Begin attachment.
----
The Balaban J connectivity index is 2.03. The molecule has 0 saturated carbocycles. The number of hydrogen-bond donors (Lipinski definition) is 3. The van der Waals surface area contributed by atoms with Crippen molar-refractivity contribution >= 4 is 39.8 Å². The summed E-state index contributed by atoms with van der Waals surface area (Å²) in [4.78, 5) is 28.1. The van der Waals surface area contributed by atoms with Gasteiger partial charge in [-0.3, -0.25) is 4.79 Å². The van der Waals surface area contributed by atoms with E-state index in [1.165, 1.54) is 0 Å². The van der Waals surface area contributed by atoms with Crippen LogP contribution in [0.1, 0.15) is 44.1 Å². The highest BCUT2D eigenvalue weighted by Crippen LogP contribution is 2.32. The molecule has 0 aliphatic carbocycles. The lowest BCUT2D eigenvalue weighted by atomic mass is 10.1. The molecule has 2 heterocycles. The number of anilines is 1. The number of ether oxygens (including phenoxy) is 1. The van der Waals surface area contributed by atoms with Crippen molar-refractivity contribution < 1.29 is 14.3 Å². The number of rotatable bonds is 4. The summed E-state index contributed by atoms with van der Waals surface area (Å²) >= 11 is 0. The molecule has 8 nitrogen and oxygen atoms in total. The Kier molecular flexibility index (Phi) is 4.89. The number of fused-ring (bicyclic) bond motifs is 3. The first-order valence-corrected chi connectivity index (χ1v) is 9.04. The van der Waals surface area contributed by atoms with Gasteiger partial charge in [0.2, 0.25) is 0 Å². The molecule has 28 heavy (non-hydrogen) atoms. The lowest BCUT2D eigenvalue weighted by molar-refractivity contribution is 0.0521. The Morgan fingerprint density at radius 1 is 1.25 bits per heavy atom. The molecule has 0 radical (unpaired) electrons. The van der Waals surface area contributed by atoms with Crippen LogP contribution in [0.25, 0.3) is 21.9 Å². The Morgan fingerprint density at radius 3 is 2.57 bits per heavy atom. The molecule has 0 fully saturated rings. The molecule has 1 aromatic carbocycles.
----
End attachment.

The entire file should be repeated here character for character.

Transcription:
The Balaban J connectivity index is 2.03. The molecule has 0 saturated carbocycles. The number of hydrogen-bond donors (Lipinski definition) is 3. The van der Waals surface area contributed by atoms with Crippen molar-refractivity contribution >= 4 is 39.8 Å². The summed E-state index contributed by atoms with van der Waals surface area (Å²) in [4.78, 5) is 28.1. The van der Waals surface area contributed by atoms with Gasteiger partial charge in [-0.3, -0.25) is 4.79 Å². The van der Waals surface area contributed by atoms with E-state index in [1.165, 1.54) is 0 Å². The van der Waals surface area contributed by atoms with Crippen LogP contribution in [0.1, 0.15) is 44.1 Å². The highest BCUT2D eigenvalue weighted by Crippen LogP contribution is 2.32. The molecule has 0 aliphatic carbocycles. The lowest BCUT2D eigenvalue weighted by atomic mass is 10.1. The molecule has 2 heterocycles. The number of anilines is 1. The number of ether oxygens (including phenoxy) is 1. The van der Waals surface area contributed by atoms with Crippen molar-refractivity contribution < 1.29 is 14.3 Å². The number of rotatable bonds is 4. The summed E-state index contributed by atoms with van der Waals surface area (Å²) >= 11 is 0. The molecule has 8 nitrogen and oxygen atoms in total. The Kier molecular flexibility index (Phi) is 4.89. The number of fused-ring (bicyclic) bond motifs is 3. The first-order valence-corrected chi connectivity index (χ1v) is 9.04. The van der Waals surface area contributed by atoms with Gasteiger partial charge in [0.2, 0.25) is 0 Å². The molecule has 28 heavy (non-hydrogen) atoms. The lowest BCUT2D eigenvalue weighted by molar-refractivity contribution is 0.0521. The Morgan fingerprint density at radius 1 is 1.25 bits per heavy atom. The molecule has 0 radical (unpaired) electrons. The van der Waals surface area contributed by atoms with Crippen LogP contribution in [0.25, 0.3) is 21.9 Å². The Morgan fingerprint density at radius 3 is 2.57 bits per heavy atom. The molecule has 0 fully saturated rings. The molecule has 1 aromatic carbocycles.